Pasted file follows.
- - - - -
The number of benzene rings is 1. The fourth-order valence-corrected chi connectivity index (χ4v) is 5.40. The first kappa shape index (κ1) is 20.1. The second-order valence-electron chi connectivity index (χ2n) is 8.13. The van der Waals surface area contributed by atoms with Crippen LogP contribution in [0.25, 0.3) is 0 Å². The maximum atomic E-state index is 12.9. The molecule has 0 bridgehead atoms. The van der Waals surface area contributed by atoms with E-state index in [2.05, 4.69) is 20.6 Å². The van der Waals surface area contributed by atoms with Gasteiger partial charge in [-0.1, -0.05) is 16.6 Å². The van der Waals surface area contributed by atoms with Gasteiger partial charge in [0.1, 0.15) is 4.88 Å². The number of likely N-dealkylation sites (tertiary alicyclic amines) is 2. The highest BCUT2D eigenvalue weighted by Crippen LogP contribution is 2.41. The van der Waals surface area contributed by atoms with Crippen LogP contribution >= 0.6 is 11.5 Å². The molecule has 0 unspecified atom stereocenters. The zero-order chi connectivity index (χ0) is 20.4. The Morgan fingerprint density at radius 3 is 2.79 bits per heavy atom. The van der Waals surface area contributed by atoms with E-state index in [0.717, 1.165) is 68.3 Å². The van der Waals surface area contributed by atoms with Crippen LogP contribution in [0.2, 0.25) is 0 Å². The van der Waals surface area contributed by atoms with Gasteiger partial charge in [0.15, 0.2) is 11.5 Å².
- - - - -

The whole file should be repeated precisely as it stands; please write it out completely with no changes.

The number of benzene rings is 1. The fourth-order valence-corrected chi connectivity index (χ4v) is 5.40. The first kappa shape index (κ1) is 20.1. The second-order valence-electron chi connectivity index (χ2n) is 8.13. The van der Waals surface area contributed by atoms with Crippen LogP contribution in [0.25, 0.3) is 0 Å². The maximum atomic E-state index is 12.9. The molecule has 0 bridgehead atoms. The van der Waals surface area contributed by atoms with E-state index in [2.05, 4.69) is 20.6 Å². The van der Waals surface area contributed by atoms with Gasteiger partial charge in [-0.1, -0.05) is 16.6 Å². The van der Waals surface area contributed by atoms with Gasteiger partial charge in [0.1, 0.15) is 4.88 Å². The number of likely N-dealkylation sites (tertiary alicyclic amines) is 2. The highest BCUT2D eigenvalue weighted by Crippen LogP contribution is 2.41. The van der Waals surface area contributed by atoms with Crippen LogP contribution >= 0.6 is 11.5 Å². The molecule has 0 unspecified atom stereocenters. The zero-order chi connectivity index (χ0) is 20.4. The Morgan fingerprint density at radius 3 is 2.79 bits per heavy atom. The van der Waals surface area contributed by atoms with E-state index in [0.717, 1.165) is 68.3 Å². The van der Waals surface area contributed by atoms with Crippen LogP contribution in [0.2, 0.25) is 0 Å². The van der Waals surface area contributed by atoms with Gasteiger partial charge in [0.15, 0.2) is 11.5 Å².